Reasons why young people may become bullies

Some young people become temporary bullies after a traumatic event, such as divorce, bereavement etc. Coming into care or moving home is a very traumatic experience and can trigger an episode of bullying. Bullying makes people feel in control and looked after young people often feel personally powerless.

Young people often become bullies because:

They have felt powerless and like the feeling of power.

Peer pressure.

It hides their insecurity.

They have been abused in some way.

They have experienced bullying in the past.

They feel different or left out.

They want to impress their peers.

Bullies are usually insecure people and it is vital that they are treated sensitively when confronted. We need to help the bully understand that this type of behaviour is not acceptable and offer other strategies to increase their self-esteem.

Guidelines for young people who are being bullied

 If the bullying is to stop, it is essential that you tell somebody you feel you can trust in FreshSteps. When you do this, you can expect the following:

We will listen to you

We will keep a record of incidents of bullying.

We will try to find out the facts, stop the bully and make you feel safe within the unit at all times.


Possible strategies

It is recognised that punishing bullies does not always work, in fact it often makes things worse. However, there are a range of strategies that can be used.

Building self esteem of the young person being bullied

It is important that we increase the self esteem of the person being bullied. This can happen in a peer mentoring sessions. Their strength should be praised and highlighted. They should also be given some strategies to deal with bullies.

Peer mediation

Mediation is a process where by a third party guides two others in dispute through a set sequence of steps in order to help them find their own solution. This is a useful way of resolving minor problems.

This process can be taught to young people in a simplified version with excellent results and provides a reduction in minor squabbles that, if left unattended may result in bullying.


Staff mediation

Establish ground rules.

Help the young people talk through their differences.

Hold brief chats between each pupil in a designated room

Talk supportively with the bullied young person establish how bullying started

Keep a check on if bullying persists after ‘chats’

Set targets for the bully or the bullied young person.

Seek training to learn preventive measures. Role play ideas


Don’t ignore complaints of bullying

  1. Listen carefully to all accounts.
  2. Take any statements from witnesses if possible and appropriate
  3. Don’t make assumptions
  4. In cases of serious bullying, the incidents must be recorded by staff
  5. In serious cases parents should be informed and will be asked to come in to a meeting to discuss the problem
  6. Make notes dates times of all reported incidents of bullying
  7. If necessary and appropriate, police will be consulted
  8. The bullying behaviour or threats of bullying must be investigated and the bullying stopped quickly
  9. An attempt will be made to help the bully (bullies) change their behaviour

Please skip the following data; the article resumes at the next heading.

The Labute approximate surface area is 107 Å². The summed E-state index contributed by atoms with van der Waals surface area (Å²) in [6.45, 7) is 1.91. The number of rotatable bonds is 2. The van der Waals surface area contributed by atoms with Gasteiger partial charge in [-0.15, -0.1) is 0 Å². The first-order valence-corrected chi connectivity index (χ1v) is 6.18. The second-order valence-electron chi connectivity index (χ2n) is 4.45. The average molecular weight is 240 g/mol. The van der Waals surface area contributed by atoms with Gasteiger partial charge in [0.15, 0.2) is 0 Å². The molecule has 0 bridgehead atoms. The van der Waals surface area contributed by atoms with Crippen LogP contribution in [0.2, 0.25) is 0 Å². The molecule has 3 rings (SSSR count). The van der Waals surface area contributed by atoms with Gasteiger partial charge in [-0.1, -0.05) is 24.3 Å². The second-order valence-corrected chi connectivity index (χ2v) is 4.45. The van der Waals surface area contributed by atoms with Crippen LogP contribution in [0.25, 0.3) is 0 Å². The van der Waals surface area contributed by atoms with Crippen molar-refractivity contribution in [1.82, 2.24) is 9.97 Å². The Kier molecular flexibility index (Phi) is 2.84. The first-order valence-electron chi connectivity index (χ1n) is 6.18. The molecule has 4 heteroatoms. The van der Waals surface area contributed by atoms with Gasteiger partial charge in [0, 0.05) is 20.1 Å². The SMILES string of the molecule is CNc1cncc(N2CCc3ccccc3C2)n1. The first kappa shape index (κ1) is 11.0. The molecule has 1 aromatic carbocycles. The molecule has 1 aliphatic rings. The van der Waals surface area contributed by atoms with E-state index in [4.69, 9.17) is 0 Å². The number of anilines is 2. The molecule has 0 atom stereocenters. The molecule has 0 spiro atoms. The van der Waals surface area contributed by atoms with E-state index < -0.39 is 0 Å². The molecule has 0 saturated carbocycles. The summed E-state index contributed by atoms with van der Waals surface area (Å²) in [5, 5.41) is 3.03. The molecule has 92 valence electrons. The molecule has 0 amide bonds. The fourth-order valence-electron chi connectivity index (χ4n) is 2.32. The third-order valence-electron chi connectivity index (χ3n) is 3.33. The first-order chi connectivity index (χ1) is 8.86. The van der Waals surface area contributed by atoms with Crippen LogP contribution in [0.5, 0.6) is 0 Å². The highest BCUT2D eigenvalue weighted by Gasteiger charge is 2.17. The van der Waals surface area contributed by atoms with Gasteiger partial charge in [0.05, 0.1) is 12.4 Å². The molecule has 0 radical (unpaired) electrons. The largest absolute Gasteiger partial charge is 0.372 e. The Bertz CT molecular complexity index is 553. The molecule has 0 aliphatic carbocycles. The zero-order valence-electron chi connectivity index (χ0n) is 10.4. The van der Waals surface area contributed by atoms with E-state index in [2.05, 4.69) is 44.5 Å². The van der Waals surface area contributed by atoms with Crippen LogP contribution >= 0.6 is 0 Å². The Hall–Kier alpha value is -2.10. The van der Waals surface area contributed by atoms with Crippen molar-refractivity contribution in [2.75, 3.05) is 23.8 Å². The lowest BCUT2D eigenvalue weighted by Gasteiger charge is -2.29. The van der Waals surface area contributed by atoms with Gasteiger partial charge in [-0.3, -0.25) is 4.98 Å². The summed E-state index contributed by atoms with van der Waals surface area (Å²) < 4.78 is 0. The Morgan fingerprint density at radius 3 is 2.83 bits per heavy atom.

10. Re-enforce FreshSteps anti-bullying policy at all times.


  • The bully (bullies) may be asked to genuinely apologise. Other consequences may take place.
  • Bullies involved in a 6wk Emotional intelligence programme
  • Bully/bullied involved in peer mentoring sessions
  • In serious cases, suspension from activities will be considered
  • If possible, the pupils will be reconciled after the bully has been give a ‘time-out’ exclusion
  • After the incident / incidents have been investigated and dealt with, each case will be monitored to ensure repeated bullying does not take place.


We will use KIDSCAPE methods for helping children to prevent bullying. As and when appropriate, these may include:

  • writing a set of school rules
  • signing a behaviour contract
  • writing stories or poems or drawing pictures about bullying
  • reading stories about bullying or having them read to the group
  • making up role-plays which deals with taunts and assertiveness
  • having discussions about bullying and why it matters
  • Ensure FreshSteps Environment is conducive to Anti-bullying Zero Tolerance.

Young persons:

If you are being bullied

  • Try to stay clam
  • Try not to respond
  • Tell the bully/ies to stop
  • Walk away.

Always tell:

  • Family
  • An adult
  • Your teacher
  • A friend
  • Be clear about what has happened
  • Who is bullying you
  • Where it happened.


  • Talk to your child about bullying the causes and effects it has on the other child
  • Always talk to your child about their school day asks questions about what they did.
  • Give your child lots of praise
  • Show your child how to interact with others
  • Make an appointment to see your child’s teacher/mentor if you suspect this is happening or have been told by the the unit to discuss ways in which we can all work together to help your child to stop bullying others.
  • FreshSteps will give you the support and advice you and your child needs.
  • Talk to your child about their behaviour try to find reasons behind this behaviour so it the issues can be dealt with.


Advisory Centre for Education (ACE)                                                 0808 800 5793

Children’s Legal Centre                                                                        0845 345 4345

KIDSCAPE Parents Helpline (Mon-Fri, 10-4)                 0845 1 205 204

Parentline Plus                                                                                   0808 800 2222

Youth Access                                                                                    020 8772 9900

Bullying Online                                                                       


Visit the Kidscape website for further support, links and advice.


Anti-Bullying Campaign -185 Tower Bridge 0207 378 1446.


DfES website.